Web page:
“Numbness and Arousal in the Post-Postmodern Apocalypse of Too Old to Die Young” (Vague Visages)

“Bound up in taboo fetishism and constantly oscillating commitments between the base and the transcendent, and between comedy and horror (much like Lynch’s Twin Peaks: The Return), Too Old to Die Young uses its genre-codified landscape of moral corruption as an allegorical mirror for America’s crumbling civilization, and as a space for a far-reaching aesthetic study of eroticism and violence in art. Putting itself in conversation with the cinematic genre signifiers most loudly established by Alfred Hitchcock’s oneiric, perverse California masterpiece Vertigo (1958), Too Old to Die Young constantly scrutinizes the wavering spaces where the tawdry mingles with the sublime, where sexual (re)productivity entangles with morbidity and destruction.”

Read the full essay in Vague Visages.

Eli Roth Replaces Trademark Irreverence with Quiet Reverence for The House with a Clock in Its Walls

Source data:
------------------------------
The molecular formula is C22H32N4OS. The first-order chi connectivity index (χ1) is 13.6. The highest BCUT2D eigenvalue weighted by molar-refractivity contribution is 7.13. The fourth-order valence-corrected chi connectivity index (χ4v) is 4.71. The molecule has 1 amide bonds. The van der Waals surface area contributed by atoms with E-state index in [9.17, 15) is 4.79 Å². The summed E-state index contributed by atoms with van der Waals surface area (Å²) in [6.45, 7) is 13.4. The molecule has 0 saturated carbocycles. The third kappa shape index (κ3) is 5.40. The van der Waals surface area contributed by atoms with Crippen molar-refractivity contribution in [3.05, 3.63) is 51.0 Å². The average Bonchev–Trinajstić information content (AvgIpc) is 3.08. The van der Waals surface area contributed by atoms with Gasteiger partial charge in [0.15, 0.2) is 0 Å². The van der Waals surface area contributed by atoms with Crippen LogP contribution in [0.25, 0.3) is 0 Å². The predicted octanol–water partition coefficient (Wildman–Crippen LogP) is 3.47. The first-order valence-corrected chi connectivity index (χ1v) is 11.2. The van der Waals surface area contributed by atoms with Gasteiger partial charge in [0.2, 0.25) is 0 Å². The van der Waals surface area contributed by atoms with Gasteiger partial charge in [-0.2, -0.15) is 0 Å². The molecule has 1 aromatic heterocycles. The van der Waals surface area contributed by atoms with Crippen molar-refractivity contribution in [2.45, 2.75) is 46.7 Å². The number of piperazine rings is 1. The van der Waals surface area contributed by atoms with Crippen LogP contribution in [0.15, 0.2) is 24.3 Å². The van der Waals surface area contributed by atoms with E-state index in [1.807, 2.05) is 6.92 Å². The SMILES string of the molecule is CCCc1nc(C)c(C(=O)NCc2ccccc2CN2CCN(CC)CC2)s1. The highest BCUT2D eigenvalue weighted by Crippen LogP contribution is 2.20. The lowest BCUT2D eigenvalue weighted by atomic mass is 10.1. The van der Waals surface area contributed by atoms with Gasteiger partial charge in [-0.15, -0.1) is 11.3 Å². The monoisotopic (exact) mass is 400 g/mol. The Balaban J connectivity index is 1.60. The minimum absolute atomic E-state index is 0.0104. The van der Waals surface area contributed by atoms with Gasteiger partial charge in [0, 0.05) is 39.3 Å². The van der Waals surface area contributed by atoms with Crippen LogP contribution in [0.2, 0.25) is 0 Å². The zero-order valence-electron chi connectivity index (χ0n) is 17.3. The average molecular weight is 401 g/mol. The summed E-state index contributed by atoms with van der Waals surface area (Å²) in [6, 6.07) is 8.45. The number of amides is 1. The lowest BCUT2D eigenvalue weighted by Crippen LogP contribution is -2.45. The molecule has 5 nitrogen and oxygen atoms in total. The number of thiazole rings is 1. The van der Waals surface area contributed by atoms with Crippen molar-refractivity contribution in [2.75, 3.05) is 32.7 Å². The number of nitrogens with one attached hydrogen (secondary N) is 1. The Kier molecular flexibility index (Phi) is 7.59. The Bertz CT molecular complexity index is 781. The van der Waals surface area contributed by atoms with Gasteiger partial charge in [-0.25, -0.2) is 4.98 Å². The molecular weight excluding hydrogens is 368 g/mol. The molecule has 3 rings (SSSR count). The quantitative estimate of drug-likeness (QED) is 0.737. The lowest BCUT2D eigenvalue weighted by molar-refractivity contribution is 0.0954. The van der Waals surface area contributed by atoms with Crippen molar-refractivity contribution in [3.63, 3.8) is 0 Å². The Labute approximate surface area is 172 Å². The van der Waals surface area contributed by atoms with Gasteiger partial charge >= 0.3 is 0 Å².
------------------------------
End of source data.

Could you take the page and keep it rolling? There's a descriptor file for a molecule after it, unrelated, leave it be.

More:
“At first glance, it’s difficult to situate The House with a Clock in Its Walls within director Eli Roth’s filmography. Following a politically reckless triptych that studied the implications of mass socialization through online platforms (The Green Inferno [2013], Knock Knock [2015] and Death Wish [2018]), this tonally scattershot kiddie Gothic seems almost to surface from nowhere. In some sense, it’s worthwhile to view the film completely on its own terms; but when dislocated from the rest of Roth’s ouevre, it offers little foundation for serious critical engagement. The film is flatly and almost numbingly pleasant. It’s over-designed but not to the point of genuine exuberance; occasionally amusing but never that funny; periodically stirring but by no means truly creepy; and unlike every one of its filmmaker’s preceding films, it moves through its entire runtime without ever straying near the territory of bad taste.”

Read the full review in Vague Visages.

Create a website or blog at WordPress.com

Up ↑